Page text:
Industry trends in the United Kingdom illustrate just how important new revenue sources already have become, in a business some of us expect will lose fully half its current revenue over about a decade’s time.You might argue that U.K. service provider revenue has been largely flat since about 2006, for example.
Total U.K. telecom service revenue declined for the third successive year in 2011, falling by £0.8 billion (1.9 percent) to £39.7 billion, Ofcom, the U.K. communications regulator, reports.
In large part, that might be because household spend on communication services fell from £110.50 in 2006 to £97.62 in 2011, representing a monthly decline of £12.88, or £154.56 per year. Average monthly household spend on telecoms services fell to £65.04 in 2011, a £3.02 a month (4.4 percent) fall in real terms.
Retail revenues increased by £0.1 billion to £31.0 billion during the year, despite a £0.2 billion increase in fixed internet revenues. Neither of those changes is particularly large in magnitude, but the key figure is the increase in fixed network Internet revenues, since broadband access has been the most-recent “new service” added to fixed network menus.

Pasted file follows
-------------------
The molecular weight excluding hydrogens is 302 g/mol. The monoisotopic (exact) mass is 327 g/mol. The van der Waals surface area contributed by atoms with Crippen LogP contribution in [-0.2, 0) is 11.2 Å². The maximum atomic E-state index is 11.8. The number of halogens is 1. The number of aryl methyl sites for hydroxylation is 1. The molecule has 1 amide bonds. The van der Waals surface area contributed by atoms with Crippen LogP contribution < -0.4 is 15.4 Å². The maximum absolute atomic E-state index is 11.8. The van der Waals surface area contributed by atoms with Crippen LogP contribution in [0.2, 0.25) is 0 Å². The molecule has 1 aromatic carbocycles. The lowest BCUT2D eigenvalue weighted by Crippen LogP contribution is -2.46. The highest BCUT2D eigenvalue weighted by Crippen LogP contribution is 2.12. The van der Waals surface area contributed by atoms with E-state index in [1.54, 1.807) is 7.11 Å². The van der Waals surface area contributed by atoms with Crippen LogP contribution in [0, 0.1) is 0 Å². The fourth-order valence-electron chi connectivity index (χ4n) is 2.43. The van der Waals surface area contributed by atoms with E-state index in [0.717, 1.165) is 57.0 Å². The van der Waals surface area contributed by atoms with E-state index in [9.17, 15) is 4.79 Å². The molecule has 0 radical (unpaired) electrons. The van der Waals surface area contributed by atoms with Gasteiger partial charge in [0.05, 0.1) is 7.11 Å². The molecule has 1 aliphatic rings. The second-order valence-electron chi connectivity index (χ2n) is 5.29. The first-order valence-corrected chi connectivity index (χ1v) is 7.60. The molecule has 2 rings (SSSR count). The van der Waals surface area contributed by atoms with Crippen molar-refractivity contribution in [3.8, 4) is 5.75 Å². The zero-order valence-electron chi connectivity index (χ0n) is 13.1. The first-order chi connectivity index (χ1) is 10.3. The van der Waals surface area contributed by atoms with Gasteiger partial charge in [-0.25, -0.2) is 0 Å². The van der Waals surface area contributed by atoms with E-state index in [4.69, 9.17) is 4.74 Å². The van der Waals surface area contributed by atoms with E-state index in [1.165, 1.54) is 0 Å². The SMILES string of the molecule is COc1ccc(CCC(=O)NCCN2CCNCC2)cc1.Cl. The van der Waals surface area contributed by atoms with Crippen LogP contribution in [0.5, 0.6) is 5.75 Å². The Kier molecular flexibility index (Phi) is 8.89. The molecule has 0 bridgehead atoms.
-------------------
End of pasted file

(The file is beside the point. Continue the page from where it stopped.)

A similar rise in corporate data service revenues and a £0.1 billion increase in retail revenues from mobile voice and data services were offset by a £0.5 billion fall in fixed network calling and access revenues.
Much of the shortfall came from the wholesale segment, as revenues fell by £0.9 billion (8.9 percent) in 2011. That illustrates the near-term impact regulatory changes can have. The European Commission, for example, recently has mandated reductions in wholesale roaming charges for mobile services.
Wednesday, July 18, 2012
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